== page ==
When you think of drug addiction, what comes to mind? Is it a person who’s hooked on so-called street drugs?
Some of the most addictive substances are legal and quite pervasive in the U.S., most of which give users a sense of emotional well-being and euphoria for a short time. This is a strikingly similar experience that the person taking street drugs is seeking, by the way.
When looking at the list of the 10 most addictive legal drugs, you’ll see that several are only available in specific situations: via prescription. However, others are found in common items at the grocery store, some of which the average American may consume daily.
If you’d like to learn more about treatment for addiction to a legal or illegal substance, scroll below the list to learn about the personalized inpatient, detox and outpatient program options at Summit Behavioral Health, an emergent drug and alcohol rehab network in the Northeast.
Which Legal Drugs Have The Most Addictive Properties?
The following is a list, from weakest to strongest, of the 10 most addictive legal drugs, whether common or rare, found in the U.S.:
Almost everyone drinks coffee, right? Well, the beverage’s active ingredient is caffeine, which is the most commonly consumed psychoactive substance in the world. Not only is caffeine found in coffee, but it comes in tea, chocolate, soda and many other items we eat and drink, which is why it’s hard to abstain from it. A Gallup poll in 2015 found that nearly two-thirds of adult Americans drink at least one cup of coffee a day.
Moderate amounts of caffeine are said to be healthy, but too much of the substance can cause insomnia, nervousness, twitching, increased heart rate and even vomiting. Caffeine consumers can build up a tolerance to the substance, requiring more and more of it to feel satisfied. Heavy caffeine use can lead to a litany of withdrawal symptoms when not on the substance, such as headaches, lethargy, depression, constipation, dizziness, muscle cramping, nausea and irregular heart rate.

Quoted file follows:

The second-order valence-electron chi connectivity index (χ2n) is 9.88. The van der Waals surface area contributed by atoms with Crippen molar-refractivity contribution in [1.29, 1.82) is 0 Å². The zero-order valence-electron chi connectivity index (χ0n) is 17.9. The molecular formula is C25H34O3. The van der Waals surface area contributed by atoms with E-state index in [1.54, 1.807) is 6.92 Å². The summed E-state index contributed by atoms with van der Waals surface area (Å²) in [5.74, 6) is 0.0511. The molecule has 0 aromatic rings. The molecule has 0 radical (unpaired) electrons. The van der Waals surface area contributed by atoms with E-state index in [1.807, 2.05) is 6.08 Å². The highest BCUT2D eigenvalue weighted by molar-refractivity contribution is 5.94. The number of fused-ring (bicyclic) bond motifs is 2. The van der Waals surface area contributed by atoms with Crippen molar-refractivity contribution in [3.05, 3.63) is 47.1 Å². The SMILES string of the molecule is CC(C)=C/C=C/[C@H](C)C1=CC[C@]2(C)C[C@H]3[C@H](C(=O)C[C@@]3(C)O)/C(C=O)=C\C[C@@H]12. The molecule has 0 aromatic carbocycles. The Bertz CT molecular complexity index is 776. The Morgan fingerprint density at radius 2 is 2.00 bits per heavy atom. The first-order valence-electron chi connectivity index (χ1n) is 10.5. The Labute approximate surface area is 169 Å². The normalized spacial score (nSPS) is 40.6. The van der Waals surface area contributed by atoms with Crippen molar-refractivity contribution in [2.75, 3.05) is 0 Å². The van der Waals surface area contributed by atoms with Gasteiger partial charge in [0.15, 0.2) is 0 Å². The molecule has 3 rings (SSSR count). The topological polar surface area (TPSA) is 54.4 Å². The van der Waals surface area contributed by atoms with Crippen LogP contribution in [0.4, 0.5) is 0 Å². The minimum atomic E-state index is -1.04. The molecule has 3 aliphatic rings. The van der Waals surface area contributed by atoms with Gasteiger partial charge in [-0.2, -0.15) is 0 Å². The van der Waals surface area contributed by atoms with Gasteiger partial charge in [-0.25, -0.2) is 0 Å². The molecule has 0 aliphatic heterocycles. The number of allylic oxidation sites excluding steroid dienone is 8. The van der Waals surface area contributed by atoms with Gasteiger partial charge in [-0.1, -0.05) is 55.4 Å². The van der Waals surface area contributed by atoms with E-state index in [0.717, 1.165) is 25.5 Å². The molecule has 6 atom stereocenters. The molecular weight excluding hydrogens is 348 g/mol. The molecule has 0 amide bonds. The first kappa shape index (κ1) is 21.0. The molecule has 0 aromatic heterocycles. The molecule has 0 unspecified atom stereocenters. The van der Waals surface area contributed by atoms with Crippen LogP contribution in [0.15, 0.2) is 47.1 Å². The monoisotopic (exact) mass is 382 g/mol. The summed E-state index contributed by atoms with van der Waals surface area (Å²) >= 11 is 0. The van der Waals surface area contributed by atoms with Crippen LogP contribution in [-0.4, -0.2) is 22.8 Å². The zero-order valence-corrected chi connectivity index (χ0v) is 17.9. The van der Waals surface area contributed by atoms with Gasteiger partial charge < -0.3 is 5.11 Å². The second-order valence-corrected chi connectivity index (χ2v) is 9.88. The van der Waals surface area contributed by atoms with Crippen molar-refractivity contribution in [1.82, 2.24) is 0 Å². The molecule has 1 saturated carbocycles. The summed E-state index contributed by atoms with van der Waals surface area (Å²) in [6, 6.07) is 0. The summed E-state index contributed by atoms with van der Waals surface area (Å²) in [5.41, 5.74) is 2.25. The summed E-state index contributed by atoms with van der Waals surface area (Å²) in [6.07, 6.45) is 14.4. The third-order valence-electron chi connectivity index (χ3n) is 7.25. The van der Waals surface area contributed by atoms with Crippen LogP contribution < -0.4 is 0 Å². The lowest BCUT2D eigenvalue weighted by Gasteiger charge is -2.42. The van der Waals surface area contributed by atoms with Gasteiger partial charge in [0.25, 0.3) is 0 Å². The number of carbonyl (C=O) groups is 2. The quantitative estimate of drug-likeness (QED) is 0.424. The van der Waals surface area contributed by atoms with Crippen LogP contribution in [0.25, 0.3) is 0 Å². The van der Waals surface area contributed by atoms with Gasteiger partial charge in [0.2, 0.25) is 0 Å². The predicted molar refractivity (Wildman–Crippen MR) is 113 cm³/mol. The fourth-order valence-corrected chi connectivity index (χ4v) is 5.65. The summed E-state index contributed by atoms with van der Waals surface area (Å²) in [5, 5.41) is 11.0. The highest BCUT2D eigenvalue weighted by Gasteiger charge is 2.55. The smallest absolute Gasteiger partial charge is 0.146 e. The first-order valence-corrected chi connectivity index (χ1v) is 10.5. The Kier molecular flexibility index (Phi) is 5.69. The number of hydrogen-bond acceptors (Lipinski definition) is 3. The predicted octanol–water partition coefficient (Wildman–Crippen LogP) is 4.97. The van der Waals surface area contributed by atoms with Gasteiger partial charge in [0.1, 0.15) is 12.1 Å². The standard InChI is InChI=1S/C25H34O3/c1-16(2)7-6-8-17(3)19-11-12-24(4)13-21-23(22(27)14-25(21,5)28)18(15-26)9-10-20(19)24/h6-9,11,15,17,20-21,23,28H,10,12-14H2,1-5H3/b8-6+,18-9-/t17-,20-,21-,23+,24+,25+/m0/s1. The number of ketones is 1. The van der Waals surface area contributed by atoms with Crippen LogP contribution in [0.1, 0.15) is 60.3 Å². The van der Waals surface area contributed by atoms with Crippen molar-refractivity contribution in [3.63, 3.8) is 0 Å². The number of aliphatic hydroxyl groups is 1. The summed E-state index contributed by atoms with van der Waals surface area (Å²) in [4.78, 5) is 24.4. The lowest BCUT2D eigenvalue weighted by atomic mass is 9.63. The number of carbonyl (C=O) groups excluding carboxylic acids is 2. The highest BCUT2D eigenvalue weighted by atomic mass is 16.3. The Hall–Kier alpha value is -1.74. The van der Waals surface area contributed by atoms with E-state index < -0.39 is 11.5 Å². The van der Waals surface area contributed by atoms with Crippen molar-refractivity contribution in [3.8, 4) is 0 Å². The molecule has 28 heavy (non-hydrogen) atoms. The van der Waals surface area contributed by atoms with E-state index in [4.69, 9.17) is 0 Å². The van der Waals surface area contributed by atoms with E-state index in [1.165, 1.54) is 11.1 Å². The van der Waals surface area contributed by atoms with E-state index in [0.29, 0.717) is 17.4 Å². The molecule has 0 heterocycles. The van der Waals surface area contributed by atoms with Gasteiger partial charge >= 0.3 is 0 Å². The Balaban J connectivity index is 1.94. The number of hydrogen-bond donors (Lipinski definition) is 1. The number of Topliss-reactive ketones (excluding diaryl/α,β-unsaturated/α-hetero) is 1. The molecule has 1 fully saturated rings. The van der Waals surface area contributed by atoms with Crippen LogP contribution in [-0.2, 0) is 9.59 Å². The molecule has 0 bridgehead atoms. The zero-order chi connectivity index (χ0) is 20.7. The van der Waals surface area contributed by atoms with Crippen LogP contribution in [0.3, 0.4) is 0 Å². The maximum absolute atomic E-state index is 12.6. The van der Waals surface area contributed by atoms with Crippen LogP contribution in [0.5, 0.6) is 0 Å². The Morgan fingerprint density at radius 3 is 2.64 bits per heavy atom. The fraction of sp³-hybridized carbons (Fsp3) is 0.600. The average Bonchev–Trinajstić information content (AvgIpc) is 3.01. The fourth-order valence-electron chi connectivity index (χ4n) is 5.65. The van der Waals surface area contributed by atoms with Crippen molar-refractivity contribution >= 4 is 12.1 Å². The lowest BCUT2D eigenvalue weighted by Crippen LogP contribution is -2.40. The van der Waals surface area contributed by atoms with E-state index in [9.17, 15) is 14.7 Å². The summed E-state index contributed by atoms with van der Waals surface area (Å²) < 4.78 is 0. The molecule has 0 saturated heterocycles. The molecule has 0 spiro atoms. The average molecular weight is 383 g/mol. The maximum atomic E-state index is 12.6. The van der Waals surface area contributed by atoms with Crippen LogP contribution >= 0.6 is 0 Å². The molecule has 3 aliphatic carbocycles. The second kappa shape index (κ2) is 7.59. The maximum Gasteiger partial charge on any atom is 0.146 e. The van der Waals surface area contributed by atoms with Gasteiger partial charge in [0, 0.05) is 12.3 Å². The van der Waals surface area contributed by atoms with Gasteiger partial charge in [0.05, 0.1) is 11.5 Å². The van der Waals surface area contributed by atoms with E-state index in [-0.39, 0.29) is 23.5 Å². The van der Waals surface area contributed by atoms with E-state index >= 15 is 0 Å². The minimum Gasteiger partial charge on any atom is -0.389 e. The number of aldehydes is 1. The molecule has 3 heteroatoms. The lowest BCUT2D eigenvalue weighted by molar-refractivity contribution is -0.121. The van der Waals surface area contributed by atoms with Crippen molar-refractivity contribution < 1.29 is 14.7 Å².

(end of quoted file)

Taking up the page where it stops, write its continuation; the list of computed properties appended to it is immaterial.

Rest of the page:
Ritalin is usually taken to treat ADD or ADHD, but this medication works on brain in the same manner as cocaine. Ritalin tablets contain the active ingredient menthylphenadate, a type of stimulant. When crushed or snorted, a person can feel its effects within a few minutes and is more likely to develop an addiction.
Almost 16 million prescriptions for stimulants like Adderall were written in 2012, triple the number of just four years prior. Side effects of Ritalin include nervousness, agitation, loss of appetite, vomiting, heart palpitations, vision problems, psychosis and more. Long-term use of Ritalin can cause malnutrition, liver and kidney damage, depression and high blood pressure, the latter of which could result in a heart attack or stroke.
Adderall has become widely used by students, athletes, truck drivers and others who need to stay awake for long periods of time or for ADHD symptoms. This prescription medication has now crossed over into popular use as a recreational drug, as it is a stimulant with some effects similar to cocaine. Adderall comes in the form of a tablet and, it contains amphetamine and dextroamphetamine.
Adderall is similar to Ritalin, although slightly more addictive with longer-lasting effects upon consumption. Adderall produces abnormally high levels of dopamine in the brain and can lead to restlessness, dizziness, headaches, weight loss, dry mouth and insomnia. In 2012, more than 116,000 Americans were admitted to a rehab program for addiction to amphetamines like Adderall.
Valium is a benzodiazepine that has been on the market for several decades as both a treatment for moderate to severe anxiety and as a sleep aid. Valium can sometimes be combined with other drugs to treat seizures. It is also one of the first prescription drugs to become the object of abuse by users, due to its sedative properties.
Generically known as diazepam, Valium can lead to a number of side effects, such as drowsiness, fatigue, loss of balance, muscle spasms, rage depression and double vision. When someone has become dependent on Valium, withdrawal symptoms may occur, such as sweating, nausea, vomiting, headaches and insomnia. As far as benzodiazepines go, Valium is the fourth-most prescribed medication in the U.S.
Fentanyl is a narcotic which is 80-100 times more potent than morphine, although slightly less addictive. It can be prescribed legally to patients who are living with chronic, intense pain. For those who abuse it, this drug can become addictive very quickly, and it has the potential to be deadly. This substance is available via skin patch, lozenge, pill, dissoluble film, injection, nasal spray or IV.
Unlike morphine, fentanyl is synthetic, making it a part of the opioid class. Fentanyl’s effects kick in quite rapidly, but fade rather quickly as well. Fentanyl is almost never prescribed unless the individual has taken another opiate or opioid before. The side effects of fentanyl include fatigue, nausea, itchiness and vomiting. Taking too much of the substance at one time could suppress breathing to the point of death.